The things some adopted kids are afraid to talk about for fear of sounding ungrateful.

The things adoptees often get judged for saying.

Adoption is a complex thing for everyone involved. Even the kids.

It can be a wonderful thing when a family takes the plunge and brings a child into their home. It can be pretty rewarding. But sometimes families that are adopting children can face many challenges in the process.

What people often don't consider when talking about adoption, however, is that the children who are adopted can face many challenges too. For their entire lives. For example, adopted children are four times more likely to attempt suicide. For international adoptees, that rate is even higher.


Shaaren was adopted when she was 4 months old.

Last year she wrote an article for The Washington Post in which she shared her story and made clear that, for children who are adopted, coming to terms with that part of their lives isn't always all sunshine and rainbows (emphasis mine):

"At 4 months old, I was flown from my orphanage in India to my adoptive parents in Groton, Mass. I would never say I didn’t have a good childhood — I did. My life was enviable in too many ways to mention. But what’s also true is that adoption is a traumatic, lifelong experience that is rarely recognized as one. Unfortunately, there is no way to convince a non-adoptee that adoption is hard and that its effects continue into adulthood unless that person is willing to hear it. And in my experience, few have been.

In response to her piece, Shaaren says that she received a ton of angry messages from people who told her she should just be grateful, she should be ashamed of herself for feeling this way.

But, she says there was a silver lining too — in the form of letters from adoptees who felt they couldn’t share their own complicated feelings about being adopted until she started the conversation. Watch her talk about it in the video below.

So, what do you think — are you willing to hear her story?

And more importantly, are you game to help others hear her perspective too?

More
Courtesy of Houseplant.

In America, one dumb mistake can hang over your head forever.

Nearly 30% of the American adult population — about 70 million people — have at least one criminal conviction that can prevent them from being treated equally when it comes to everything from job and housing opportunities to child custody.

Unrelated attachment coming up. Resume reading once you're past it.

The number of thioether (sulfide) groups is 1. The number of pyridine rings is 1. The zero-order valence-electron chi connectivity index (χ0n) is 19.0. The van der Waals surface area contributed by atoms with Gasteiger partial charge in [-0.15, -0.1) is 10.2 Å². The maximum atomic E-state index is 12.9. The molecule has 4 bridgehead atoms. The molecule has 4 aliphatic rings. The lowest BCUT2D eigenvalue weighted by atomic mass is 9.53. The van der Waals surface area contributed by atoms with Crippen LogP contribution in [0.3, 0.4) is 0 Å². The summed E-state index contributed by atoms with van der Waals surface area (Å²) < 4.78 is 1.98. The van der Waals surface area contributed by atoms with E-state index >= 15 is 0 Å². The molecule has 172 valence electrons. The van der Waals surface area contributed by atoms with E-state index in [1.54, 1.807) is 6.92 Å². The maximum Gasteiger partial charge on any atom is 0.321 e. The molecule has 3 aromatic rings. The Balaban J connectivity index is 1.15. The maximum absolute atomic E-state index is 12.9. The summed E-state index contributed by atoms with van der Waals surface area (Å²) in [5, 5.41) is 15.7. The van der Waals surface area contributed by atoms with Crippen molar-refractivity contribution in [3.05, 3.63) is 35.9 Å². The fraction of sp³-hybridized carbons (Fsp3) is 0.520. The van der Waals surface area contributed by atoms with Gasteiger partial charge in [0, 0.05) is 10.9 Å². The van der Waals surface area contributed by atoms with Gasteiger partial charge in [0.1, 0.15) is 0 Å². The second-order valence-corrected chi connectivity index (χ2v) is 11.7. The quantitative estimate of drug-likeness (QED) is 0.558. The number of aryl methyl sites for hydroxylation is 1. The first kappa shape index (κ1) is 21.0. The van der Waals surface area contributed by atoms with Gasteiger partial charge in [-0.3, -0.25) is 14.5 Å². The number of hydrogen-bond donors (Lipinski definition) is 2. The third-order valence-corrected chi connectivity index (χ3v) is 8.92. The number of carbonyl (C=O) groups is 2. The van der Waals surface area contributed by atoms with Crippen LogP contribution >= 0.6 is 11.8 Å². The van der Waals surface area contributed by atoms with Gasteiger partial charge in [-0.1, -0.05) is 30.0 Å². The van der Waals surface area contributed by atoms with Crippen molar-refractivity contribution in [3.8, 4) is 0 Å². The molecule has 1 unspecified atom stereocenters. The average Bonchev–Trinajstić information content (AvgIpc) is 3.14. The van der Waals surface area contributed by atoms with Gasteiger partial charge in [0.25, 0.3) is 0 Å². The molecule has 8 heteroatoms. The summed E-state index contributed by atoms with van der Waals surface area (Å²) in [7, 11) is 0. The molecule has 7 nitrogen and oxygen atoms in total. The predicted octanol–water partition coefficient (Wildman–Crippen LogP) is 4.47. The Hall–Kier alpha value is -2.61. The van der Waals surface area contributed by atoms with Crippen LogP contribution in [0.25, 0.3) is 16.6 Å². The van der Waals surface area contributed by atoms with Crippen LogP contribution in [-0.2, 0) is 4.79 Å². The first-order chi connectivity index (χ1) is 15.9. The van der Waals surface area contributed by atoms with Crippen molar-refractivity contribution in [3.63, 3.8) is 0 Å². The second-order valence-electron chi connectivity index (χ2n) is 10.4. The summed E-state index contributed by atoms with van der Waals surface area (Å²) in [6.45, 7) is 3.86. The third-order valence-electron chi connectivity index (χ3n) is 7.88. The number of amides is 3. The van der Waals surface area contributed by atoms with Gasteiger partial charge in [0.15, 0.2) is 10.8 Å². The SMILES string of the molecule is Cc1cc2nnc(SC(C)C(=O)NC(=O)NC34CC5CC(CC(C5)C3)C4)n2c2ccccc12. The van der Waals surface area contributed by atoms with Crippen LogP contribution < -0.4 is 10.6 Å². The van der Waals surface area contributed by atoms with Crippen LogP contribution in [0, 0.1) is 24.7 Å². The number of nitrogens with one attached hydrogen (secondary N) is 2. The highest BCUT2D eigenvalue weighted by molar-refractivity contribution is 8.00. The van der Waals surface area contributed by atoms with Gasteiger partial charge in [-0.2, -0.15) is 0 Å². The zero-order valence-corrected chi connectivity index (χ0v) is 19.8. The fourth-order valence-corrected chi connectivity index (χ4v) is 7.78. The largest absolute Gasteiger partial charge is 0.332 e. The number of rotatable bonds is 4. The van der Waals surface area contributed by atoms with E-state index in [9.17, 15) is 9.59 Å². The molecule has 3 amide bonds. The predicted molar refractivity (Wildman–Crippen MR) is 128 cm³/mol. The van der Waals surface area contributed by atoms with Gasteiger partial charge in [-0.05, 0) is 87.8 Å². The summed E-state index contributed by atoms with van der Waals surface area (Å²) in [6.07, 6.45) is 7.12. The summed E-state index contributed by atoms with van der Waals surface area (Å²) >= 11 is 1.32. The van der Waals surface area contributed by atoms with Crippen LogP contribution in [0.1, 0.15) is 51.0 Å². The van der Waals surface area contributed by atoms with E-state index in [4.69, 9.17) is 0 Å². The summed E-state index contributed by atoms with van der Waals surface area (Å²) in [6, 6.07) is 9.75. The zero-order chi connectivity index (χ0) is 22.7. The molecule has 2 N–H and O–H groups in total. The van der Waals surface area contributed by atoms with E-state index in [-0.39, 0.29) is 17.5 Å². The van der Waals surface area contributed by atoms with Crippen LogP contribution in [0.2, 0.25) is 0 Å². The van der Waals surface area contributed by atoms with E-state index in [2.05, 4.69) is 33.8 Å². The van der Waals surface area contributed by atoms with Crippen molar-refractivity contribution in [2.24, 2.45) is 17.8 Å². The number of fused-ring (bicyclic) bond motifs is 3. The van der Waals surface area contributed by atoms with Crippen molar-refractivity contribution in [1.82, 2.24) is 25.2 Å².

Twenty million of these Americans have felony convictions that can destroy their chances of making a comfortable living and prevents them from voting out the lawmakers who imprisoned them.

Many of these convictions are drug-related and stem from the War on Drugs that began in the U.S. '80s. This war has unfairly targeted the minority community, especially African-Americans.

Keep Reading Show less
Culture

Climate change is happening because the earth is warming at an accelerated rate, a significant portion of that acceleration is due to human activity, and not taking measures to mitigate it will have disastrous consequences for life as we know it.

In other words: Earth is heating up, it's kinda our fault, and if we don't fix it, we're screwed.

This is the consensus of the vast majority of the world's scientists who study such things for a living. Case closed. End of story.

How do we know this to be true? Because pretty much every reputable scientific organization on the planet has examined and endorsed these conclusions. Thousands of climate studies have been done, and multiple peer-reviewed studies have been done on those studies, showing that somewhere between 84 and 97 percent of active climate science experts support these conclusions. In fact, the majority of those studies put the consensus well above 90%.

Keep Reading Show less
Nature
via James Anderson

Two years ago, a tweet featuring the invoice for a fixed boiler went viral because the customer, a 91-year-old woman with leukemia, received the services for free.

"No charge for this lady under any circumstances," the invoice read. "We will be available 24 hours to help her and keep her as comfortable as possible."

The repair was done by James Anderson, 52, a father-of-five from Burnley, England. "James is an absolute star, it was overwhelming to see that it cost nothing," the woman's daughter told CNN.

Keep Reading Show less
Heroes

I live in a family with various food intolerances. Thankfully, none of them are super serious, but we are familiar with the challenges of finding alternatives to certain foods, constantly checking labels, and asking restaurants about their ingredients.

In our family, if someone accidentally eats something they shouldn't, it's mainly a bit of inconvenient discomfort. For those with truly life-threatening food allergies, the stakes are much higher.

I can't imagine the ongoing stress of deadly allergy, especially for parents trying to keep their little ones safe.

Keep Reading Show less
popular